I was surprised by the contents of Rizwan Majeed Khan's letter (The Actuary, April 2014). The key skills that actuaries bring to business are not mathematics but how to use mathematics to solve very practical problems. The ultimate role for an actuary is to be sitting in some board or trustee meeting, explaining to non-executives why the maths is saying "do this" or "don't do this". This is what the later exams teach. I am also surprised that Mr Khan thinks the answers are "lengthy essays". They are not - they are the key points that a good actuary would make in a particular circumstance. What investigations are required, why there may be problems and where you may find data and what to do with it. Hardly lengthy essays. The later exams also test communication and the ability to empathise with the person to whom the actuary is giving advice - these are all essential skills for an actuary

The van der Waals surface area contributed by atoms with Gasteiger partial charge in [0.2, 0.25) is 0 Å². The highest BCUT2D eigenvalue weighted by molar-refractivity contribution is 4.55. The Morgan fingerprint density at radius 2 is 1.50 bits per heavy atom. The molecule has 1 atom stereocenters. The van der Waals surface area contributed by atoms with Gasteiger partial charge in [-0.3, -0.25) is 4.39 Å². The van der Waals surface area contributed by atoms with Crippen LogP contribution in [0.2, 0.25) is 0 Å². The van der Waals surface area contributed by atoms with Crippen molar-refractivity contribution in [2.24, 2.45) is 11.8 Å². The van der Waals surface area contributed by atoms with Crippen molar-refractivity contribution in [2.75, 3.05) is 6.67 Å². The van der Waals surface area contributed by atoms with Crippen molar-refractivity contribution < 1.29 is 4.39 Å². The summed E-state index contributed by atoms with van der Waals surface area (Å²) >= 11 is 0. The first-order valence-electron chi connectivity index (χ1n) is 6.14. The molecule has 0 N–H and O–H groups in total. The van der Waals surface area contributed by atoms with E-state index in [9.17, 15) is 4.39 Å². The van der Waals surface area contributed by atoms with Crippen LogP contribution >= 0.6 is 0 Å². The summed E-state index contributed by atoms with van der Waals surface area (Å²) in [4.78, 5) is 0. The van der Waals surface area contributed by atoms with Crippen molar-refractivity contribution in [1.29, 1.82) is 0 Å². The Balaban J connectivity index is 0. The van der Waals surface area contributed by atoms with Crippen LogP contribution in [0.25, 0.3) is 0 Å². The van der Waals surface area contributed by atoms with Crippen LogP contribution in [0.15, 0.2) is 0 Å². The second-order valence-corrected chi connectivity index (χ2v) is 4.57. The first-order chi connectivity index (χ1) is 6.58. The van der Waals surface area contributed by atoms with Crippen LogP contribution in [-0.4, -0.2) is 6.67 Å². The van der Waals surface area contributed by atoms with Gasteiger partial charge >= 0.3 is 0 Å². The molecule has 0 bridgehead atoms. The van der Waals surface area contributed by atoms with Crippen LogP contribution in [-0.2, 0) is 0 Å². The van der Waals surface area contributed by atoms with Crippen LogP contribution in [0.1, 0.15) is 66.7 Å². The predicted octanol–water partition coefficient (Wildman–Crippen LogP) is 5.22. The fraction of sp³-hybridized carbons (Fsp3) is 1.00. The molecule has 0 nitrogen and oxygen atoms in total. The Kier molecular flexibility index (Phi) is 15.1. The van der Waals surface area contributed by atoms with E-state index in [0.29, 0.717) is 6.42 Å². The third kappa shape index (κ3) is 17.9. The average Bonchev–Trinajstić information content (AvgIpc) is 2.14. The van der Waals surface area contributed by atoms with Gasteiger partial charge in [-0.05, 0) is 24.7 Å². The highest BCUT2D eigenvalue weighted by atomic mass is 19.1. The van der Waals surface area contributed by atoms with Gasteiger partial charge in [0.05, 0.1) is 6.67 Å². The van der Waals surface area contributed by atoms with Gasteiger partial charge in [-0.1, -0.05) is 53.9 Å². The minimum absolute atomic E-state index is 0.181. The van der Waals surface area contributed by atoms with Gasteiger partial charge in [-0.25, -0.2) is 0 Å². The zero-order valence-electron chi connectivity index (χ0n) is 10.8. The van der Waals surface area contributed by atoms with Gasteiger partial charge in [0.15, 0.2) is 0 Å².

We already have a reputation as a set of nerds who find it difficult to answer a question in a way that makes sense. We do not want to become more like that.
Steve Dixon, 4 April
The editor welcomes readers' letters but reserves the right to edit them for publication. Please email [email protected]. The deadline for receiving letters for the June issue is 19 May 2014.